Never mind Valentine’s Day, it’s Medieval’s Birthday!

When it comes to Valentine’s Day, Barn and I tend towards an attitude of: “We will not be forced by commercialism into a faux display of demonstrating our love for each other, on a specific day, through the purchasing of unimaginative items such as flowers, chocolates and cards .”

The things he does for me unprompted, day to day, throughout the year, mean far, far more to me than any calendar decreed gesture.  Putting my clean PJs to warm on the radiator ready for when I get home from a late shift, looking in charity shops for books by my favourite authors, quietly changing the bed linen while I’m in the bath, and slipping a hot water bottle between the sheets on my side of the bed – this sort of gesture whispers sweet nothings to me in a way that a bunch of roses never could.

However, we’re fully aware that not everyone feels as we do, particularly when they are younger and fairly recently ‘coupled up’.  Medieval’s birthday falls on Valentine’s Day so, based on the assumption that he’d prefer his celebration to be à deux with Mme. H, I’ve never really considered organising anything for him.  While having a planning meeting for the upcoming celebrations for Big Sis and Mum, I discovered that this base assumption was erroneous.

“Hang on a minute,” he said, with a big old grin on his face, “I know of at least one birthday that comes before either of these two…”

“Ach, you mean yours?”, sayeth I with an airy wave of my hand.  “Don’t be daft, that’s not going to happen.  You know we don’t bother with yours.  It’s tradition.”

“Hahaha!” said everyone in the room, including Medieval, and we pressed on with our planning session.

Of course, the minute everyone left I phoned Big Sis, Mum and Mme. H, and together we hatched a plan to surprise him.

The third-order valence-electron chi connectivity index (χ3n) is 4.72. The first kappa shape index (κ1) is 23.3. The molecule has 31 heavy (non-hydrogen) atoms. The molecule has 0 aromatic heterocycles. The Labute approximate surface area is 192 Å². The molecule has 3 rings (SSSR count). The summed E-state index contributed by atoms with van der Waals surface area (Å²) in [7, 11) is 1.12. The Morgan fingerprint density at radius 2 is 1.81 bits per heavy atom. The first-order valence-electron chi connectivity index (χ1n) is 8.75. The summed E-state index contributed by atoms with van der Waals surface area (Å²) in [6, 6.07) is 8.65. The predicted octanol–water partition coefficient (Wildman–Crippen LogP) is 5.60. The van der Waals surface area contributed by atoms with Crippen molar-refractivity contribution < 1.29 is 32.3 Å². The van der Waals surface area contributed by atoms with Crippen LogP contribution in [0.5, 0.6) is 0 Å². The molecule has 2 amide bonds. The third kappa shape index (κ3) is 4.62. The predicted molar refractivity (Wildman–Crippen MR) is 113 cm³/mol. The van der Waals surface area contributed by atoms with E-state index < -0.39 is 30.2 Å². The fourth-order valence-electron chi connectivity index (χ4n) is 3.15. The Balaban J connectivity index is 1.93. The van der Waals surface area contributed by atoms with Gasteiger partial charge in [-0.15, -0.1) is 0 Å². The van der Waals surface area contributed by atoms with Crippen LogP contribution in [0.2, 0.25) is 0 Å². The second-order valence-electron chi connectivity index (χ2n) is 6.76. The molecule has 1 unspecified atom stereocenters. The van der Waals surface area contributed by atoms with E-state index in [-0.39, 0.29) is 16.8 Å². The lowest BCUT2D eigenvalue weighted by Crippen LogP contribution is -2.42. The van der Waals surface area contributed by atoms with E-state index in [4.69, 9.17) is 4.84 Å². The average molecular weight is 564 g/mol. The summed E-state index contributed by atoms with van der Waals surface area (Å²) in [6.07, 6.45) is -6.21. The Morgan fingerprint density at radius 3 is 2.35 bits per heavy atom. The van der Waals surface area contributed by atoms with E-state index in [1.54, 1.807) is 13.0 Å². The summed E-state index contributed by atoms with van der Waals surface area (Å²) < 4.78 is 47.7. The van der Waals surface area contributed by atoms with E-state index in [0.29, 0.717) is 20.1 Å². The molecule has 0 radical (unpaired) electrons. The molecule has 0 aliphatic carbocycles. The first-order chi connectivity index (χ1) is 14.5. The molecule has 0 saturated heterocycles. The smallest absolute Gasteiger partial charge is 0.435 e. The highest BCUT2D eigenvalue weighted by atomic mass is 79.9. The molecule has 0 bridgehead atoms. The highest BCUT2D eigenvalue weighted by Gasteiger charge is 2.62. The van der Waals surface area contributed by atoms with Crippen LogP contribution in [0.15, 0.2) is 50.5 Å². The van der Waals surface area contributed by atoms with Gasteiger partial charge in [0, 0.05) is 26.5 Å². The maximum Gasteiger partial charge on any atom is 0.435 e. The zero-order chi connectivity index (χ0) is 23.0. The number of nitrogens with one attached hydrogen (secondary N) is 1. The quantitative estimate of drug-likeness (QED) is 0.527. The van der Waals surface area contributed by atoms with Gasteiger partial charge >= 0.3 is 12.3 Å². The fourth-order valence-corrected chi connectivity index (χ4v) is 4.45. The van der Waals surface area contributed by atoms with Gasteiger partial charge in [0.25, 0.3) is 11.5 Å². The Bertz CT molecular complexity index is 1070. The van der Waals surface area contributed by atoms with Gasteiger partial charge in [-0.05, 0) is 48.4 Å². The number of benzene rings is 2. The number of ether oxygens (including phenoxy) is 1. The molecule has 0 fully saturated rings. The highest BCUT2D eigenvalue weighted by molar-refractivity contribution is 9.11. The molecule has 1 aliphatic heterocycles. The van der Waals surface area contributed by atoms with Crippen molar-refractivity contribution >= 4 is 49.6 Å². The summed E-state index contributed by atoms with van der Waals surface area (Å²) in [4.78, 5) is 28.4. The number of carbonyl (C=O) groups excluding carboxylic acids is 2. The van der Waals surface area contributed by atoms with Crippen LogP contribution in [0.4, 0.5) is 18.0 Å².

For a variety of reasons going for a ‘proper’ night out was not a viable option so it was decided I would cook a meal, which would be hosted at Mum’s house.  I find cooking in a kitchen other than my own to be a ridiculously difficult thing to do and rarely achieve the results I would at home, so I figured I’d make most of it in advance in my own kitchen, then ferry everything over for finishing off at Mum’s.  Logistics be damned!

If you’ve read the VIPs info page of this blog, you’ll already be aware that Medieval has something of a penchant for meat and chillies, which made Tex-Mex the obvious route to go.  However, when it comes to home cooking Tex-Mex , my experience to that point had been limited the occasional chilli con carne or tacos, fajitas and enchiladas made using those everything-included kits you can buy from the supermarket.

After wading around the internet amongst some fairly horrid sounding recipes (lots and lots of pre-processed ingredients), a superb tip-off from Baby Bro led me to The Homesick Texan.  What a flipping great site it is!  Most of the dishes I eventually made were inspired by recipes found on there.  I say ‘inspired by’ as quite a few ingredients were not readily available to me in the UK, thus forcing an English twist on things…Tex-Mex-En, if you will.

In the course of researching recipes for this meal I discovered two things:

Firstly, the paucity of my chilli knowledge – I need to learn about the heats, flavours and nuances of different types so that I can make better substitutions where necessary.

Secondly – I have no desire whatsoever to try this thing called Velveeta.  I do not feel the slightest bit deprived that it’s not available here.  Surely it’s not really cheese?  Does it actually qualify as a dairy product?  I believe that unopened it can sit on a shelf, unrefrigerated, for months.  Dear gods people…why would you eat that when real cheese exists? 😉

 

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